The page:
The tools that made you a good manager, a great leader, when you started are the same tools that allow you to continue being so. You just have to remember that the process can be as important as result.

Capability only has value if you have the ability to use it.

Capability only has value if you have the ability to use it.

And it is those around you, those that you lead, that give you that ability. You undervalue it at your peril.

Thank you.

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– Uncovering the links between leadership and mental illness.

(Clicking on the image above will take you to Amazon where a tiny percentage goes to help fund my book buying habit.)

 

What makes a great leader?

Why do some leaders succeed in times of crisis and others in times of relative peace?

In Nassir Ghaemi’s impeccably researched book he puts forward the idea that leaders who have some form of mental illness, such as depression or bi-polar disorder, make excellent crisis leaders. To back up his claims he focuses on eight leaders from the world of politics, business, and war: John F. Kennedy, Martin Luther King Junior, Mahatma Gandi, Ted Turner, Franklin D. Roosevelt, William tecumseh Sherman, Winston Churchill, and Abraham Lincoln.

All of these leaders, according to Ghaemi, meet the clinical definition of mental illness to some degree and it is this mental illness that allows them to empathize with those they lead and come into conflict with in the case of depression, and gives resilience and creativity to those with bi-polar disorder.

In other words, in times of crisis we are better off being lead by mentally ill leaders than mentally healthy ones. There are different kinds of leadership for different contexts.

Ghaemi also gives examples of leaders who do not meet the clinical definition of mental illness and who did not excel in times of crisis: Neville chamberlain, Richard Nixon, George McClellan, and perhaps controversially George W. Bush and Tony Blair.

However, perhaps the most controversial part of Ghaemi’s book is the rational that he gives to both Adolf Hitler and the Nazi high command. While not making any excuses for Nazis, Ghaemi does make a compelling case that Hilter suffered from bi-polar disorder that was then exacerbated by the mis-prescribing and abuse of drugs by his doctors. It is this insight that underlines the dangers of not understanding the relationship between leadership and mental illness: “Mental illness can produce great leaders but if the illness is too severe, or treated with the wrong drugs. It produces failure or evil.”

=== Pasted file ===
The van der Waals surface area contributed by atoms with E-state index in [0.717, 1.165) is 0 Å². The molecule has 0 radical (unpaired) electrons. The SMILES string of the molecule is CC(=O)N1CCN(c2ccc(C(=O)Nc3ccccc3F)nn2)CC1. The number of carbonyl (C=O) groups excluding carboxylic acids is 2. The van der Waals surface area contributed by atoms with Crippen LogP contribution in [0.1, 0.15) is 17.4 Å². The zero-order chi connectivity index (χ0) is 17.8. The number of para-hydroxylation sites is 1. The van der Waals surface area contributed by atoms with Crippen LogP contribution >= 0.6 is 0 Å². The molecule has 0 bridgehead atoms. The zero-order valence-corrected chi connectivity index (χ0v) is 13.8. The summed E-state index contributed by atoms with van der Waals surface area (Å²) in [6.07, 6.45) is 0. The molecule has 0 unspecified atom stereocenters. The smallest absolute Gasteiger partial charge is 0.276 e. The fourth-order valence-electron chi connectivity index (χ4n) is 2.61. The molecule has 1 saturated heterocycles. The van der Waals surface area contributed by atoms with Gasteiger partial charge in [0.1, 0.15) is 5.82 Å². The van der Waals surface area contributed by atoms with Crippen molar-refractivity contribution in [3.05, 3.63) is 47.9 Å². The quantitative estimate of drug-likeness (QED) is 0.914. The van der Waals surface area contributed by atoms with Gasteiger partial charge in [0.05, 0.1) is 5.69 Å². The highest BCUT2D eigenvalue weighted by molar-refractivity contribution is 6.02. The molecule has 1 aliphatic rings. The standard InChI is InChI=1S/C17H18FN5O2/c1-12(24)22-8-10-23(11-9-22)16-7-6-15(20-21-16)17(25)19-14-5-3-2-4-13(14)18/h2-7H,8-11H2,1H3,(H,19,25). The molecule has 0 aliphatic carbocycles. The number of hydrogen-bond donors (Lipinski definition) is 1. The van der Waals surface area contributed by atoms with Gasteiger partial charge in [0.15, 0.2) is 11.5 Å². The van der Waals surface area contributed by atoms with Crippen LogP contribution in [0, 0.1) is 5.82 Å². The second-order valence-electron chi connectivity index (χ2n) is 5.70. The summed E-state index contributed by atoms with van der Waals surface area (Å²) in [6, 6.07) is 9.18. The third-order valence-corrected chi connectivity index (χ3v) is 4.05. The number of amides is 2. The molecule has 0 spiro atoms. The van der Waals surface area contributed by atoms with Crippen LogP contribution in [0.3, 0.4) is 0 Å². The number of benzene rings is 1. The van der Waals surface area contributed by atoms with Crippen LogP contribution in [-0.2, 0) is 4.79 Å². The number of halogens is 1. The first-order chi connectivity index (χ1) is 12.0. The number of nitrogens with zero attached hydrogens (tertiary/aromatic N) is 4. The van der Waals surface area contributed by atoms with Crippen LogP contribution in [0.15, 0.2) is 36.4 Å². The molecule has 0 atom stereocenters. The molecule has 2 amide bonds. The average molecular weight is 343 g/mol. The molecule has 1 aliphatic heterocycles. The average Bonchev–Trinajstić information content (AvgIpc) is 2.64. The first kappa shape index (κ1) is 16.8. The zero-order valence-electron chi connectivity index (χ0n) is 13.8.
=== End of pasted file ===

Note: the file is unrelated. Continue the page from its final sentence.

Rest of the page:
As Ghaemi defines it; “mental illness is the susceptibility of entering manic or depressive states not constantly being in those states. And leaders derive benefits from going into and coming out of those states.

The best crisis leaders are either mentally ill or mentally abnormal. The worst crisis leaders are mentally healthy. In times of peace mental health is useful. One meets the expectations of ones community and one is rewarded for doing so. In times of war or crisis it is the misfits who fit the bill.”

This hypothesis has dramatic implications for those who lead people, whether it be through politics or employment. At its most basic the concept is that different circumstances require, not just different leadership styles, but different leaders entirely. The leader that builds a company and struggles to build an ongoing concern, may not be the right leader to joy the fruits of their labor. Conversely, the leader who has provided excellent stewardship for years if not decades, may not be he right leader when a crisis envelopes a business.

Ghaemi is perhaps most insightful when analyzing mentally healthy people and the failings that go along with mental health. “The typical non crisis leader is idealistic, a bit too optimistic about the world and himself is insensitive to suffering having not suffered much himself. Often he comes from a privileged background who has not been tested by adversity. He thinks himself better than others and fails to see what he has in common with them. His past has served him well and he seeks to preserve it. He doesn’t acclimate well to novelty.”

A First Rate Madness is an important book for those who seek to understand leadership and what makes good and bad leaders. It is perhaps symptomatic of the stigma attached to mental illness that this book is not more well regarded and its theories more widespread. One cannot read it and not take some serious insights even if rejecting its central premiss.

In short, it is essential leadership reading.